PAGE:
(Reuters) - Debt-laden Overseas Shipholding Group Inc (OSG.N), the world’s No. 2 independent tanker operator by fleet size, said it was evaluating options including filing for bankruptcy protection and may have to restate results for at least three years.
Shares of the company, which had estimated debt obligations of $2.24 billion as of June 30, fell as much as 66 percent to a life low of $1.02 on Monday morning.
The stock lost more than a third of its value last week on speculation that talks with lenders had stalled.
Financial statements for at least the three years ended December 2011 should no longer be relied on, Overseas Shipholding said in a regulatory filing on Monday.
Overseas Shipholding said it was reviewing a tax issue arising from the fact that while the company is domiciled in the United States, it has substantial international operations.
Allen Andreas, a director and member of the audit committee, resigned on September 27 over disagreements with the board in reviewing the tax issue, the company said in a filing.
The New York-based company had yet to determine if it would need to restate its results for the years in question.
Global Hunter Securities suspended coverage on Overseas Shipholding on Monday, saying it could no longer rely on the company’s financial statements, and noting that there was no clarity on the specifics of the tax issue.
Overseas Shipholding said it was reviewing how the tax issue would affect the interpretation of certain provisions in the company’s loan agreements.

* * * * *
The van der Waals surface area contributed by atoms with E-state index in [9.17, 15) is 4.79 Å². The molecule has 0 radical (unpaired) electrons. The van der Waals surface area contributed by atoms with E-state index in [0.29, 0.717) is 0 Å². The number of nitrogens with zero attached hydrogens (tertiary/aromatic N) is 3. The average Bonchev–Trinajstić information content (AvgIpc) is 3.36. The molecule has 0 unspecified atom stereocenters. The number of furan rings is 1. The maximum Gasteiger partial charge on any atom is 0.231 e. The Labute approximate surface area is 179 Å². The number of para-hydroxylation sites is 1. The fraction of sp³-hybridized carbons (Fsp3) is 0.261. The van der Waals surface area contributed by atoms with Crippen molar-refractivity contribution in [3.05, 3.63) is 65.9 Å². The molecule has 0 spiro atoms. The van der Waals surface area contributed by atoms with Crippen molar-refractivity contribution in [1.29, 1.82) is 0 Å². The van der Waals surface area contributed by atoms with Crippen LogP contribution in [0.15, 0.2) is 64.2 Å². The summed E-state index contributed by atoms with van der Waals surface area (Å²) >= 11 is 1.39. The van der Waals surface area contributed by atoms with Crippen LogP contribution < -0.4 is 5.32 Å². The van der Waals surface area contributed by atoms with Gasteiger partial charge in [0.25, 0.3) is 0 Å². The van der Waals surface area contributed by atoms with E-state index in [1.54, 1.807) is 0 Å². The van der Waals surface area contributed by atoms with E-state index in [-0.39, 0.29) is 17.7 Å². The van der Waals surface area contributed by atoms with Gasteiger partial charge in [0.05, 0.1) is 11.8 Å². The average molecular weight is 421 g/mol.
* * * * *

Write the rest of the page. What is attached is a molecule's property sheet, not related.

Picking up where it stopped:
The company, which had a market value of about $100 million as of Friday’s close, said in August it needed to plug a $100 million shortfall in its $1.5 billion fully-drawn revolving credit facility, which would expire in four months.
Analysts, however, said the gap could be as much as $300 million.
Overseas Shipholding has hired Chilmark Partners and Proskauer Rose as financial and legal advisers to help with its potential Chapter 11 filing, according to Thomson Reuters LPC, a Reuters loans news service.
Weak rates and high bunker fuel costs have forced many shipping companies to restructure, including Norway-listed Frontline (FRO.OL), Italy’s Deiulemar Shipping, Indonesia’s Berlian Laju Tanker BLTA.JK and Sanko Steamship in Japan.
“I do not think the banks want to see them file for bankruptcy. I am sure they are using this as a negotiating leverage,” said a former shareholder, who did not wish to be named. He cashed out of Overseas Shipholding last month.
However, Deutsche Bank analyst Justin Yagerman said that given the company’s statements, a potential filing may be a real possibility rather than a negotiation tactic.
“Overseas Shipholding’s mention of a Chapter 11 filing, especially this far before its loan expiry in February 2013, signals negotiations with its lender group have not progressed positively,” he wrote in a note.
The company had cash reserves of over $550 million as of June 30.
Its unsecured bonds due 2018 and 2024 were trading around 31 cents on Monday morning, down 10 points from Friday, according to Thomson Reuters LPC.
Reporting by Swetha Gopinath and Divya Lad in Bangalore; Editing by Supriya Kurane